Brexit: Angela Merkel suggests December for UK/EU trade talks
GERMAN chancellor Angela Merkel suggested Brexit negotiations may move towards UK/EU trade talks in December as EU leaders gathered yesterday for a summit in Brussels.
Mrs Merkel said there were "encouraging" signs, but that progress so far was "not sufficient" to open discussions on a future trading relationship.
She told reporters that enough progress had been made to encourage her to think it will be possible to "take the work forward and then reach the start of the second phase in December".
Britain had already given up hope of receiving a green light for trade talks at the summit after chief EU negotiator Michel Barnier last week said insufficient progress had been made to move to the second phase, dealing with trade.
Theresa May made clear she was no longer expecting a breakthrough this week, characterising the summit as an opportunity to "take stock" of progress so far.
But the British prime minister said she would be setting out "ambitious plans" for further negotiations in the weeks ahead.
Mrs May said she wanted to inject a new "urgency" into discussions on the post-Brexit rights of EU citizens living in the UK and Britons on the continent.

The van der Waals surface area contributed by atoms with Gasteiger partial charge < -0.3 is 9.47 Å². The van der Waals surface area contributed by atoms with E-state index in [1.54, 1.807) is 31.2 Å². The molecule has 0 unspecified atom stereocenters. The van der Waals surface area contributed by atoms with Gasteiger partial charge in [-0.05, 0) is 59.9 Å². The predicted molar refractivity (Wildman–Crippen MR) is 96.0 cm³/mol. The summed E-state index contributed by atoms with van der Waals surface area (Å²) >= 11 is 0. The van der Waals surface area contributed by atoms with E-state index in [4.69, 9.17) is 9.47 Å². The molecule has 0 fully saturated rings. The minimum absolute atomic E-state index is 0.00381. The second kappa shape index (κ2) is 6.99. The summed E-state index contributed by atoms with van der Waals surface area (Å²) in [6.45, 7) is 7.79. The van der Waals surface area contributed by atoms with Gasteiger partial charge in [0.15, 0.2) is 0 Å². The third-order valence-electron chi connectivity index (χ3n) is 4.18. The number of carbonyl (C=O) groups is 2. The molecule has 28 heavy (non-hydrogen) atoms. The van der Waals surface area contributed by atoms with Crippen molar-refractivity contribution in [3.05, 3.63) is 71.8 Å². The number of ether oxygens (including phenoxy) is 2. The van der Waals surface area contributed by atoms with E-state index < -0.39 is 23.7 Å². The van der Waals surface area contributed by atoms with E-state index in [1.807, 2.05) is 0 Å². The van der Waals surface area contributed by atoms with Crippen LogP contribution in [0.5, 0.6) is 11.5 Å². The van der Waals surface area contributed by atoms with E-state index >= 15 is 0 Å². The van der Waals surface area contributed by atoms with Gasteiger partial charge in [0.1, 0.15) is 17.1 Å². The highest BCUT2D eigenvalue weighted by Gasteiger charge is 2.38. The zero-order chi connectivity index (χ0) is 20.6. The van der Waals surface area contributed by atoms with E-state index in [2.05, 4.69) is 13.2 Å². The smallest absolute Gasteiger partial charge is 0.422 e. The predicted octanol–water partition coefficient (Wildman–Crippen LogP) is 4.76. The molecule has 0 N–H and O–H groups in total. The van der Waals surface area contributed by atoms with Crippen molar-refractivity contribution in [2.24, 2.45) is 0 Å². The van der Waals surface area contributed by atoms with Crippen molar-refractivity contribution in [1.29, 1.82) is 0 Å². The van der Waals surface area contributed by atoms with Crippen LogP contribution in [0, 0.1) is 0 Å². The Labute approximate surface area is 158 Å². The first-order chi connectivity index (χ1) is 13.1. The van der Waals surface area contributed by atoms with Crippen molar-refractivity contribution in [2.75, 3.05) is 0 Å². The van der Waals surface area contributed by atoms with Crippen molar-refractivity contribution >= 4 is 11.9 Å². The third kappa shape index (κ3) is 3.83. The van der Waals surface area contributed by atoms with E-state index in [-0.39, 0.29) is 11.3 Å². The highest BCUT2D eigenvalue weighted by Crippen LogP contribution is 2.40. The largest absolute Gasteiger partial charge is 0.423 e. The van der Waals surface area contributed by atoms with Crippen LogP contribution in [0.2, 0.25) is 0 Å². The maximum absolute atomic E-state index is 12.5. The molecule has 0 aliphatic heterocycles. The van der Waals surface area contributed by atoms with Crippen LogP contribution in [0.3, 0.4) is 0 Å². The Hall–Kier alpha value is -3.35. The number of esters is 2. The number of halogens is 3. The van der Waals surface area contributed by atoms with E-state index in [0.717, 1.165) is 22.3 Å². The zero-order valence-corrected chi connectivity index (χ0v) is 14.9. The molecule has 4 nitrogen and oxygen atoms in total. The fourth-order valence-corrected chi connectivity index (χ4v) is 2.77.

European Council president Donald Tusk has indicated the 27 EU leaders may agree today to begin internal scoping discussions on their position on a possible trade deal.
This would allow formal negotiations with the UK to begin around Christmas if further progress is made on the divorce issues of citizens' rights, the Irish border and Britain's financial settlement.
But he warned on Wednesday that a move to formal trade negotiations in December would require "more concrete proposals from the British side".
The comments reflect pressure from Brussels for further UK concessions on a so-called "divorce bill" which could reach 60 billion euros (£53 billion).
Arriving in Brussels at the start of the two-day summit, Mrs May said: "This Council is about taking stock. It is also about looking ahead to how we can tackle the challenges that we all share across Europe.
"That means of course continued co-operation, co-operation which must be at the heart of the strong future partnership that we want to build together.
"Of course we will also be looking at the concrete progress that has been made in our exit negotiations and setting out ambitious plans for the weeks ahead.
"I particularly want to see an urgency in reaching an agreement on citizens' rights."
Before travelling to the Belgian capital, Mrs May issued a message to the estimated three million EU citizens in the UK, telling them that she wants them to be able to stay after Brexit and that a deal on their rights is "in touching distance".
Before formal talks got under way in Brussels, Mrs May was seen deep in conversation with Mrs Merkel and French president Emmanuel Macron.
Other EU leaders indicated that they were hopeful for a breakthrough at the December 14-15 summit.